Postsynaptic modulation of AMPA- and NMDA-receptor currents by Group III metabotropic glutamate receptors in rat nucleus accumbens

Stefano Taverna, Cyriel M A Pennartz

Research output: Contribution to journalArticlepeer-review

Abstract

Whole cell patch clamp recordings from rat nucleus accumbens neurons were made in order to study the effect of metabotropic glutamate receptors and dopamine on postsynaptic glutamate receptor mediated currents. AMPA- and NMDA-R currents were evoked by flash photolysis of caged glutamate, while spike-dependent release of neurotransmitters was prevented by adding tetrodotoxin and bicuculline to the bath solution. Spontaneous potentiation of NMDA- but not AMPA-R current was observed in the early phase of stimulation, followed by depotentiation and subsequent stabilization. The Group III metabotropic glutamate receptor antagonist MAP4 induced a transient potentiation of both AMPA- and NMDA-R current amplitudes, without affecting rise times and decay time constants. In contrast, the Group I-II metabotropic glutamate receptor antagonist MCPG and the neurotransmitter dopamine did not exert significant effects on either AMPA- or NMDA-R currents. These data suggest that at least one of the Group III subtypes is located postsynaptically in the nucleus accumbens and is able to dampen the activity of ionotropic glutamatergic receptors. In contrast, our results do not support a modulation of postsynaptic AMPA- and NMDA-R currents by Group I/II metabotropic glutamate receptors or dopamine. Modulation of both AMPA- and NMDA-R currents in the nucleus accumbens is likely to play a major role in setting the cellular excitability in response to behaviourally relevant limbic inputs, and in regulating the plasticity of these responses.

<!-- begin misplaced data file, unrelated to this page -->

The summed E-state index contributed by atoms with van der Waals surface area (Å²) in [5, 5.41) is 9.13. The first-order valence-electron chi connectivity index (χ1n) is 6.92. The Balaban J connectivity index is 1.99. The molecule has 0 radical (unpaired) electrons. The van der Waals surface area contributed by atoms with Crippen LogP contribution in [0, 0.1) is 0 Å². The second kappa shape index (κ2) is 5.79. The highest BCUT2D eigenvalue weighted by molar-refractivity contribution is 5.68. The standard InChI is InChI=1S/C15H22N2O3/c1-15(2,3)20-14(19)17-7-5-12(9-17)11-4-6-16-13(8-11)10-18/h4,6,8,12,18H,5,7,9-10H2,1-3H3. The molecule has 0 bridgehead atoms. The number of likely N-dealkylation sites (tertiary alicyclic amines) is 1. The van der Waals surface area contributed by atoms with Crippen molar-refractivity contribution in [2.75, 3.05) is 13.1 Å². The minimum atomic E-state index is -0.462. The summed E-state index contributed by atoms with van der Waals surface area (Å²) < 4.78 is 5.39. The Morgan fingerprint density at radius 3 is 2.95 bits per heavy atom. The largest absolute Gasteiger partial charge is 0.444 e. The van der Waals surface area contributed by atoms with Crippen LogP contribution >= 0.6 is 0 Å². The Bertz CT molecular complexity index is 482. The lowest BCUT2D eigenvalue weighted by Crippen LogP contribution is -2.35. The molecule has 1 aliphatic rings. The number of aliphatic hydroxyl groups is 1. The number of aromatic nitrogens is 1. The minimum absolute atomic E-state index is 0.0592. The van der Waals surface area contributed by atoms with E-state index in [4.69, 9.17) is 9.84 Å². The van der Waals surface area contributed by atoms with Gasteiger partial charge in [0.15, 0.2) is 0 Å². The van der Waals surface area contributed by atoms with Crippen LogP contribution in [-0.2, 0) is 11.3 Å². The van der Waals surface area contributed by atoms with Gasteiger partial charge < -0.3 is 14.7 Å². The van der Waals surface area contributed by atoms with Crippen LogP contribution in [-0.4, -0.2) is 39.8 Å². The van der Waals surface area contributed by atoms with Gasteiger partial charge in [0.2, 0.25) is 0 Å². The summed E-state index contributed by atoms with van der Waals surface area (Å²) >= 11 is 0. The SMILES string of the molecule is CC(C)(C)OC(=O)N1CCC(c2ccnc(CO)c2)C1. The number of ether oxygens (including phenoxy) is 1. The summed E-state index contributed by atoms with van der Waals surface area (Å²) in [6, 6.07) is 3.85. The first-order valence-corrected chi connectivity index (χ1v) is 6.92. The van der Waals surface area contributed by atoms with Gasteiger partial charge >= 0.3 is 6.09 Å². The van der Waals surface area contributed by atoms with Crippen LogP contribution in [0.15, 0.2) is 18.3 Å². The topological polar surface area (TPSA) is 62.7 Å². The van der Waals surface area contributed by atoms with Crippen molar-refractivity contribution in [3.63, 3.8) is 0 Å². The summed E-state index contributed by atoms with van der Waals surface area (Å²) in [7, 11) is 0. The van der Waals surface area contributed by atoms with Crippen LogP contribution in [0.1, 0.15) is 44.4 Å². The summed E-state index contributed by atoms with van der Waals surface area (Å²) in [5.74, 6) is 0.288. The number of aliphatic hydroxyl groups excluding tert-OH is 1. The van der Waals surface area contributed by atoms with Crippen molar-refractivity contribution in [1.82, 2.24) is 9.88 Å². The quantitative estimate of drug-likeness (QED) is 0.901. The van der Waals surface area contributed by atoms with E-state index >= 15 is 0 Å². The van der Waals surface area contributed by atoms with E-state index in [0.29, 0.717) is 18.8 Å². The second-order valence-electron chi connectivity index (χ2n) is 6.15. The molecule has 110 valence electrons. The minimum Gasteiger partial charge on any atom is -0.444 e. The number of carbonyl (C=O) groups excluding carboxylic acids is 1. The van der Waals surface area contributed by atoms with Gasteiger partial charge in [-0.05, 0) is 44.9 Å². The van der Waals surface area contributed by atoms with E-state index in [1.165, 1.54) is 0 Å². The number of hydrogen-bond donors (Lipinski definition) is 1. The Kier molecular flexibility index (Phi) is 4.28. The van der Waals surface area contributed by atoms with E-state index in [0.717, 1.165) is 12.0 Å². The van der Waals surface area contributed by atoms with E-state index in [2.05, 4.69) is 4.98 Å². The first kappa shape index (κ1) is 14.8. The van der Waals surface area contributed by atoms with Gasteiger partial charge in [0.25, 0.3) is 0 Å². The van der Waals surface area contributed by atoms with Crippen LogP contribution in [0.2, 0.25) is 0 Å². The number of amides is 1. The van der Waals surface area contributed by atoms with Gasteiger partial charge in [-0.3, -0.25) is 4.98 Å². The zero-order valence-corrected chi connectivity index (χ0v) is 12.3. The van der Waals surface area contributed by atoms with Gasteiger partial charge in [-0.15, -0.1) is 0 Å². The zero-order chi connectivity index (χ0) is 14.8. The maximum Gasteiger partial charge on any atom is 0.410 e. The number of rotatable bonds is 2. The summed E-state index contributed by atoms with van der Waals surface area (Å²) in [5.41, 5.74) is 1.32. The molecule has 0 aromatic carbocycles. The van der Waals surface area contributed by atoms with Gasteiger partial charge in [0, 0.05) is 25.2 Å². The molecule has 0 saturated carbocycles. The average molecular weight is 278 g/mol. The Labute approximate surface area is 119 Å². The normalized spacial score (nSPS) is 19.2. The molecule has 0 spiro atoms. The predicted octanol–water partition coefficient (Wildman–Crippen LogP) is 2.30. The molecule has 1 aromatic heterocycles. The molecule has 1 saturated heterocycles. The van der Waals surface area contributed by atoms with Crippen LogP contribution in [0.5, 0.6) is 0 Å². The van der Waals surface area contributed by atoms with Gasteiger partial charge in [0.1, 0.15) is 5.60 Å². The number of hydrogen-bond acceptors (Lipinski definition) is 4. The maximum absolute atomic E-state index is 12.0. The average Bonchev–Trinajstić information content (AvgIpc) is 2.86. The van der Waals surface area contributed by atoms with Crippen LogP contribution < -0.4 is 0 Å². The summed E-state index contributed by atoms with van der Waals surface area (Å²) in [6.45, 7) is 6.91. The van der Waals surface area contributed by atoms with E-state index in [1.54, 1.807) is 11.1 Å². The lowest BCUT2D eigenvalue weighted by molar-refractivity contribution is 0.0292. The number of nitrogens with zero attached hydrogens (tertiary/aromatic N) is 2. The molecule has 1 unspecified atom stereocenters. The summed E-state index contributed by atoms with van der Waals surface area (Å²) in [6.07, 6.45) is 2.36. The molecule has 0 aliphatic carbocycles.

Original languageEnglish
Pages (from-to)60-68
Number of pages9
JournalBrain Research
Volume976
Issue number1
DOIs
Publication statusPublished - Jun 20 2003

Keywords

  • Caged glutamate
  • Metabotropic glutamate receptor
  • Patch clamp
  • Synaptic transmission

ASJC Scopus subject areas

  • Neuroscience(all)

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